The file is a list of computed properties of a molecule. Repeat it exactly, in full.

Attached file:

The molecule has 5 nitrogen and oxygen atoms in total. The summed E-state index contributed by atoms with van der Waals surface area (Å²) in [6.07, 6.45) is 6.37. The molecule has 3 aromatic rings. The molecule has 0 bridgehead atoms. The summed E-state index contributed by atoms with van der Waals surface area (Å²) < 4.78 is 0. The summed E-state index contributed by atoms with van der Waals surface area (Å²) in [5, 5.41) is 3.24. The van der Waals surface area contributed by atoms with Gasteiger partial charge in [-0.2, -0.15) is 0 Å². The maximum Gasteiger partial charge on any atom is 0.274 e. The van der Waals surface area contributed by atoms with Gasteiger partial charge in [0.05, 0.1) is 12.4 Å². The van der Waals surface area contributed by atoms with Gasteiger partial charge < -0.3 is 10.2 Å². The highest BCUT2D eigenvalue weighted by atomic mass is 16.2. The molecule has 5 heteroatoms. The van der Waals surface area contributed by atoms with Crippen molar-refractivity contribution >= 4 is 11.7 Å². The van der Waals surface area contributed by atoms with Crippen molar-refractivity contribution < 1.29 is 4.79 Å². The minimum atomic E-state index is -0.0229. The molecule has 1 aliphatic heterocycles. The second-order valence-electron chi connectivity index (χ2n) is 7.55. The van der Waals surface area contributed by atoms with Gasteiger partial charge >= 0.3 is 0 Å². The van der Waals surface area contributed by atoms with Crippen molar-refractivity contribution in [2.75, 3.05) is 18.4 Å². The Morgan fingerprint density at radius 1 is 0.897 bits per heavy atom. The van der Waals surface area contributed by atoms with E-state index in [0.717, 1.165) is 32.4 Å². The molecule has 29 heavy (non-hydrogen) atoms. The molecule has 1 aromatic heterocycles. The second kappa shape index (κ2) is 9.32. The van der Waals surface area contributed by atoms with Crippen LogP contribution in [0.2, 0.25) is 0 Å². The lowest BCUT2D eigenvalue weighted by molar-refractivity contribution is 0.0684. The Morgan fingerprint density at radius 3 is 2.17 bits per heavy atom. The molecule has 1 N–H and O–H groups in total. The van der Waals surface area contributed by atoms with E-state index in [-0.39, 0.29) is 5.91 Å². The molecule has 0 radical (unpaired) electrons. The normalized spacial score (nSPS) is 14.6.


The molecule has 5 nitrogen and oxygen atoms in total. The summed E-state index contributed by atoms with van der Waals surface area (Å²) in [6.07, 6.45) is 6.37. The molecule has 3 aromatic rings. The molecule has 0 bridgehead atoms. The summed E-state index contributed by atoms with van der Waals surface area (Å²) < 4.78 is 0. The summed E-state index contributed by atoms with van der Waals surface area (Å²) in [5, 5.41) is 3.24. The van der Waals surface area contributed by atoms with Gasteiger partial charge in [-0.2, -0.15) is 0 Å². The maximum Gasteiger partial charge on any atom is 0.274 e. The van der Waals surface area contributed by atoms with Gasteiger partial charge in [0.05, 0.1) is 12.4 Å². The van der Waals surface area contributed by atoms with Gasteiger partial charge < -0.3 is 10.2 Å². The highest BCUT2D eigenvalue weighted by atomic mass is 16.2. The molecule has 5 heteroatoms. The van der Waals surface area contributed by atoms with Crippen molar-refractivity contribution >= 4 is 11.7 Å². The van der Waals surface area contributed by atoms with Crippen molar-refractivity contribution < 1.29 is 4.79 Å². The minimum atomic E-state index is -0.0229. The molecule has 1 aliphatic heterocycles. The second-order valence-electron chi connectivity index (χ2n) is 7.55. The van der Waals surface area contributed by atoms with Gasteiger partial charge >= 0.3 is 0 Å². The van der Waals surface area contributed by atoms with Crippen molar-refractivity contribution in [2.75, 3.05) is 18.4 Å². The Morgan fingerprint density at radius 1 is 0.897 bits per heavy atom. The van der Waals surface area contributed by atoms with E-state index in [0.717, 1.165) is 32.4 Å². The molecule has 29 heavy (non-hydrogen) atoms. The molecule has 1 aromatic heterocycles. The second kappa shape index (κ2) is 9.32. The van der Waals surface area contributed by atoms with Crippen LogP contribution in [0.2, 0.25) is 0 Å². The lowest BCUT2D eigenvalue weighted by molar-refractivity contribution is 0.0684. The Morgan fingerprint density at radius 3 is 2.17 bits per heavy atom. The molecule has 1 N–H and O–H groups in total. The van der Waals surface area contributed by atoms with E-state index in [-0.39, 0.29) is 5.91 Å². The molecule has 0 radical (unpaired) electrons. The normalized spacial score (nSPS) is 14.6.